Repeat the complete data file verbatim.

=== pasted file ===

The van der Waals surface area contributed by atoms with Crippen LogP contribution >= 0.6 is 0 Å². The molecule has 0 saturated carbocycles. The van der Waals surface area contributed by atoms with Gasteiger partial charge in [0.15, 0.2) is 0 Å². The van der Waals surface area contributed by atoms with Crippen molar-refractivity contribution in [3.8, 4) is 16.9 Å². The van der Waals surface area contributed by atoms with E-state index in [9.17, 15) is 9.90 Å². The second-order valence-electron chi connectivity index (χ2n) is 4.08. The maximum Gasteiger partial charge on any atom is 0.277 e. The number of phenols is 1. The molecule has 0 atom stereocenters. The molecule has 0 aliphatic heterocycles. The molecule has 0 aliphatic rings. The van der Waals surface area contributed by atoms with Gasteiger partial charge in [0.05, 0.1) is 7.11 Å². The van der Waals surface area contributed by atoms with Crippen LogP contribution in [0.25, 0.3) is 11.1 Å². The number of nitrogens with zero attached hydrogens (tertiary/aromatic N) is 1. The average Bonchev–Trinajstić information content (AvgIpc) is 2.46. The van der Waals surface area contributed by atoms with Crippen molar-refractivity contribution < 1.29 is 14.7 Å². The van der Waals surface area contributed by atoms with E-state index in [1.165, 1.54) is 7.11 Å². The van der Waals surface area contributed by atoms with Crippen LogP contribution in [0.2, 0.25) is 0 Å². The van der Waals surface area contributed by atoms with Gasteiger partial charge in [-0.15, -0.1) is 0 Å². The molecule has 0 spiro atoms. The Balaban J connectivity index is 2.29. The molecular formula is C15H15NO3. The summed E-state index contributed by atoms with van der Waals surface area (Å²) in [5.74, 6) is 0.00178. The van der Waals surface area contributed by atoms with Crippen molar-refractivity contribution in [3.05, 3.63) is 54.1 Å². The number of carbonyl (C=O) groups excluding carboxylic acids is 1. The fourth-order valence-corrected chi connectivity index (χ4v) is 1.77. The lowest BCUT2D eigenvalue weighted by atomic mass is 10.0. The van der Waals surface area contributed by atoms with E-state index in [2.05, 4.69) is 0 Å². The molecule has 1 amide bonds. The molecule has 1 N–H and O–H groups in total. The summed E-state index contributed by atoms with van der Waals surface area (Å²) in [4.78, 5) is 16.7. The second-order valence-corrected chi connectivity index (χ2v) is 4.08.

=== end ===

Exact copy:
The van der Waals surface area contributed by atoms with Crippen LogP contribution >= 0.6 is 0 Å². The molecule has 0 saturated carbocycles. The van der Waals surface area contributed by atoms with Gasteiger partial charge in [0.15, 0.2) is 0 Å². The van der Waals surface area contributed by atoms with Crippen molar-refractivity contribution in [3.8, 4) is 16.9 Å². The van der Waals surface area contributed by atoms with E-state index in [9.17, 15) is 9.90 Å². The second-order valence-electron chi connectivity index (χ2n) is 4.08. The maximum Gasteiger partial charge on any atom is 0.277 e. The number of phenols is 1. The molecule has 0 atom stereocenters. The molecule has 0 aliphatic heterocycles. The molecule has 0 aliphatic rings. The van der Waals surface area contributed by atoms with Gasteiger partial charge in [0.05, 0.1) is 7.11 Å². The van der Waals surface area contributed by atoms with Crippen LogP contribution in [0.25, 0.3) is 11.1 Å². The number of nitrogens with zero attached hydrogens (tertiary/aromatic N) is 1. The average Bonchev–Trinajstić information content (AvgIpc) is 2.46. The van der Waals surface area contributed by atoms with Crippen molar-refractivity contribution < 1.29 is 14.7 Å². The van der Waals surface area contributed by atoms with E-state index in [1.165, 1.54) is 7.11 Å². The van der Waals surface area contributed by atoms with Crippen LogP contribution in [0.2, 0.25) is 0 Å². The van der Waals surface area contributed by atoms with Gasteiger partial charge in [-0.15, -0.1) is 0 Å². The molecule has 0 spiro atoms. The Balaban J connectivity index is 2.29. The molecular formula is C15H15NO3. The summed E-state index contributed by atoms with van der Waals surface area (Å²) in [5.74, 6) is 0.00178. The van der Waals surface area contributed by atoms with Crippen molar-refractivity contribution in [3.05, 3.63) is 54.1 Å². The number of carbonyl (C=O) groups excluding carboxylic acids is 1. The fourth-order valence-corrected chi connectivity index (χ4v) is 1.77. The lowest BCUT2D eigenvalue weighted by atomic mass is 10.0. The van der Waals surface area contributed by atoms with E-state index in [2.05, 4.69) is 0 Å². The molecule has 1 amide bonds. The molecule has 1 N–H and O–H groups in total. The summed E-state index contributed by atoms with van der Waals surface area (Å²) in [4.78, 5) is 16.7. The second-order valence-corrected chi connectivity index (χ2v) is 4.08.